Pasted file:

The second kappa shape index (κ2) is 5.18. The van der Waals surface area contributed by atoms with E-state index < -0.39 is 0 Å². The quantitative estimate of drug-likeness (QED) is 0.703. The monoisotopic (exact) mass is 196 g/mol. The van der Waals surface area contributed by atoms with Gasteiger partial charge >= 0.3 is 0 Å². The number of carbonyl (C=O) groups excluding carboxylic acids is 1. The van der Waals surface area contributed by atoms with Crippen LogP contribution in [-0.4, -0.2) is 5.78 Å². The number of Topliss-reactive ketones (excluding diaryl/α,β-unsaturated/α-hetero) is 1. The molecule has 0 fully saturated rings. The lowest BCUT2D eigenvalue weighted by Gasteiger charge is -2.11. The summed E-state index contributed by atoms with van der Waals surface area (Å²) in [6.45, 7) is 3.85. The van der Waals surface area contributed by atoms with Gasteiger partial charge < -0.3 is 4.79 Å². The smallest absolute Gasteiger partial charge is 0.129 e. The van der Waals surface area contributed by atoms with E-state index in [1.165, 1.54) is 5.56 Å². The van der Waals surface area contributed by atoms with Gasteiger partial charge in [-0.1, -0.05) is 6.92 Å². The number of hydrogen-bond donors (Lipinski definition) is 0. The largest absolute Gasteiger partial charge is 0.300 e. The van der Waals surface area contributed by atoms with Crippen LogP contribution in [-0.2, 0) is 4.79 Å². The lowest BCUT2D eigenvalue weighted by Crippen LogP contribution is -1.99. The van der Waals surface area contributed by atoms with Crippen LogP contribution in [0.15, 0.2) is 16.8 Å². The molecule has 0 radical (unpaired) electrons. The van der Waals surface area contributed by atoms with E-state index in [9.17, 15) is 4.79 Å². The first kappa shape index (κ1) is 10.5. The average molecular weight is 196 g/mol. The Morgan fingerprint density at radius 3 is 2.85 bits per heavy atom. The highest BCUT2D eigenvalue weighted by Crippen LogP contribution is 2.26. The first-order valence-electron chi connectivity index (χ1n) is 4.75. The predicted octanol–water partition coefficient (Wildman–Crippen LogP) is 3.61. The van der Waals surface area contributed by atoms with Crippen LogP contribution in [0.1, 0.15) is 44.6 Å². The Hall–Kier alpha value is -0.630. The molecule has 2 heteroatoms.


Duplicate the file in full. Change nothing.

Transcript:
The second kappa shape index (κ2) is 5.18. The van der Waals surface area contributed by atoms with E-state index < -0.39 is 0 Å². The quantitative estimate of drug-likeness (QED) is 0.703. The monoisotopic (exact) mass is 196 g/mol. The van der Waals surface area contributed by atoms with Gasteiger partial charge >= 0.3 is 0 Å². The number of carbonyl (C=O) groups excluding carboxylic acids is 1. The van der Waals surface area contributed by atoms with Crippen LogP contribution in [-0.4, -0.2) is 5.78 Å². The number of Topliss-reactive ketones (excluding diaryl/α,β-unsaturated/α-hetero) is 1. The molecule has 0 fully saturated rings. The lowest BCUT2D eigenvalue weighted by Gasteiger charge is -2.11. The summed E-state index contributed by atoms with van der Waals surface area (Å²) in [6.45, 7) is 3.85. The van der Waals surface area contributed by atoms with Gasteiger partial charge < -0.3 is 4.79 Å². The smallest absolute Gasteiger partial charge is 0.129 e. The van der Waals surface area contributed by atoms with E-state index in [1.165, 1.54) is 5.56 Å². The van der Waals surface area contributed by atoms with Gasteiger partial charge in [-0.1, -0.05) is 6.92 Å². The number of hydrogen-bond donors (Lipinski definition) is 0. The largest absolute Gasteiger partial charge is 0.300 e. The van der Waals surface area contributed by atoms with Crippen LogP contribution in [-0.2, 0) is 4.79 Å². The lowest BCUT2D eigenvalue weighted by Crippen LogP contribution is -1.99. The van der Waals surface area contributed by atoms with Crippen LogP contribution in [0.15, 0.2) is 16.8 Å². The molecule has 0 radical (unpaired) electrons. The van der Waals surface area contributed by atoms with E-state index in [9.17, 15) is 4.79 Å². The first kappa shape index (κ1) is 10.5. The average molecular weight is 196 g/mol. The Morgan fingerprint density at radius 3 is 2.85 bits per heavy atom. The highest BCUT2D eigenvalue weighted by Crippen LogP contribution is 2.26. The first-order valence-electron chi connectivity index (χ1n) is 4.75. The predicted octanol–water partition coefficient (Wildman–Crippen LogP) is 3.61. The van der Waals surface area contributed by atoms with Crippen LogP contribution in [0.1, 0.15) is 44.6 Å². The Hall–Kier alpha value is -0.630. The molecule has 2 heteroatoms.